12 Popular but Useless VS Code Extensions You’re Probably Using


Visual Studio Code (VS Code) is undoubtedly one of the most popular code editors, known for its versatility and a vast array of extensions that enhance the development experience. However, not all extensions are equally valuable. As VS Code has evolved, many of its extension features have become integrated into the core, making them obsolete. Numerous extensions in the Marketplace duplicate functions already available in VS Code. Originally, these extensions were created when these features weren’t part of the standard setup, but now, they’re unnecessary extras. Some have even been officially deprecated.

In this post, I’ll highlight 12 once-popular extensions that are now deprecated.

Path IntelliSense

Path Intellisense
Path IntelliSense is designed to autocomplete filenames. But, you know what? VS Code already does this on its own! So, you don’t really need this tool. When you’re typing a filename, especially when you start with a quote, VS Code suggests a list of project files. You can pick one, and it will add the filename for you.

Path Autocomplete

Path Autocomplete
As the name suggests, this extension does the same thing as Path IntelliSense. So, let’s put them in the same boat.

Bracket Pair Colorizer 2 and Rainbow Brackets

Bracket Pair Colorizer

Rainbow Brackets
Bracket pair coloring is a widely used syntax highlighting feature that gives different colors to brackets depending on their order. This makes it easier to see the scope and write expressions with lots of parentheses, like single-statement function composition.

Before VSCode included it by default, these extensions were available to add this feature to the editor. Due to high demand and concerns about performance when using them, the VSCode team decided to include bracket pair coloring as a built-in feature in the editor.

Auto Import

Auto Import
With an auto-importing feature, VS Code automatically adds that module to your file, saving you time and effort. Even if you move module files around, this feature helps update them automatically.
The good news? You don’t need the Auto Import extension for this. It’s already part of VS Code! Just turn it on with these settings:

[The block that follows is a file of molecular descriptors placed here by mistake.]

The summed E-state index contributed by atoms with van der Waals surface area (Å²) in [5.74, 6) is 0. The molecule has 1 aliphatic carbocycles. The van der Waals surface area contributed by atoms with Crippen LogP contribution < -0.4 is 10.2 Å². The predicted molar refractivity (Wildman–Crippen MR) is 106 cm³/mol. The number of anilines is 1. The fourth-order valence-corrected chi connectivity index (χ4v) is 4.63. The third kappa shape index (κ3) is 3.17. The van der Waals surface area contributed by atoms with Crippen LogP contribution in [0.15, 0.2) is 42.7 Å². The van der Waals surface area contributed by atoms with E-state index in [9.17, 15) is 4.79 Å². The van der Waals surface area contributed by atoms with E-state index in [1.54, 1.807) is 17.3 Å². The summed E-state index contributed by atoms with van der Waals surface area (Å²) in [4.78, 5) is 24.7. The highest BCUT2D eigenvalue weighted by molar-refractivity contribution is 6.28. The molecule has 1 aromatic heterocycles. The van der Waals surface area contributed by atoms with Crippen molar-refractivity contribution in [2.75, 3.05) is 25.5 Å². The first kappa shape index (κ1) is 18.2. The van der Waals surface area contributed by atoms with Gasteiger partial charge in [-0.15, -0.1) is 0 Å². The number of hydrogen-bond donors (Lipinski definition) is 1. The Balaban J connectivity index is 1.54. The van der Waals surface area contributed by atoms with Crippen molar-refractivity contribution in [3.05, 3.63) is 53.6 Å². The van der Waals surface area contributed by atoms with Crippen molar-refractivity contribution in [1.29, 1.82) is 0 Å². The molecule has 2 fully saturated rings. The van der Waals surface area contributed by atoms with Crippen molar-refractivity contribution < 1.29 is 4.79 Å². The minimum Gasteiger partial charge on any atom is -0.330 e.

• For JavaScript, go to “Suggest: Auto Imports” and make sure it’s set to “Enable/disable auto import suggestions.” It’s already turned on by default.

JavaScript Autoimport

  • Same goes for TypeScript – find “Suggest: Auto Imports” and check that “Enable/disable auto import suggestions” is set to true by default.


HTML Snippets, CSS Snippets and HTML Boilerplate

HTML Snippets

CSS Snippets

HTML Boilerplate
These extensions make your coding faster by letting you use shortcodes for common HTML and CSS snippets that you can easily remember.
Emmet is a built-in feature in VSCode that works similarly to these extensions. It’s turned on by default for various file types like html, haml, pug, slim, jsx, xml, xsl, css, scss, sass, less, and stylus. When you start typing an Emmet shortcode, suggestions will appear for you to choose from, and you can also see a preview of the expanded code in the VSCode suggestion documentation fly-out.

Auto Close Tag

Auto Close Tag
When you add a new HTML tag, this feature automatically puts in the matching closing tag. The good news is, VS Code already has this feature built-in. You can turn it on or off with these simple settings:

  • For HTML, check “Auto Closing Tags” under “HTML” settings. It’s set to “Enable/disable autoclosing of HTML tags,” and it’s on by default.
  • In JavaScript and TypeScript, find “Auto Closing Tags” and look for “Enable/disable automatic closing of JSX tags.” It’s also on by default.

Auto Closing Tags
No need for extra extensions – just use these default settings in VS Code for a smoother coding experience.

npm Intellisense

NPM Intellisense
This extension automatically fills in npm module names when you’re writing import statements. However, VS Code already provides default autocomplete for npm modules. Using this extension is unnecessary.

Lorem Ipsum

Lorem Ipsum
The Lorem Ipsum extension is useful for creating placeholder text quickly, saving you from hours of copy-pasting. However, I no longer use it, and here’s why:
You can achieve the same Lorem Ipsum text generation using Emmet, which is natively supported in VS Code. To generate dummy text, just type “lorem” and press Tab or Enter. It’s a simple and built-in way to get the job done.

Settings Sync

Settings Sync
Whether you’re working across various devices or simply want to preserve your settings for future changes, setting synchronization comes in handy. VS Code supports this functionality without the need for an extension. By linking your settings to a GitHub or Microsoft account, you can select the types of settings you’d like to sync, providing a straightforward way to maintain a consistent experience across different machines.

Final thoughts

Thank you for taking the time to read! I hope this list helps you make better choices for your development tools. If you still have any of these extensions, consider uninstalling them to speed up your VS Code.

Got any tips or other helpful tools in mind? Share them in the comments below! Let’s make coding smoother for everyone.

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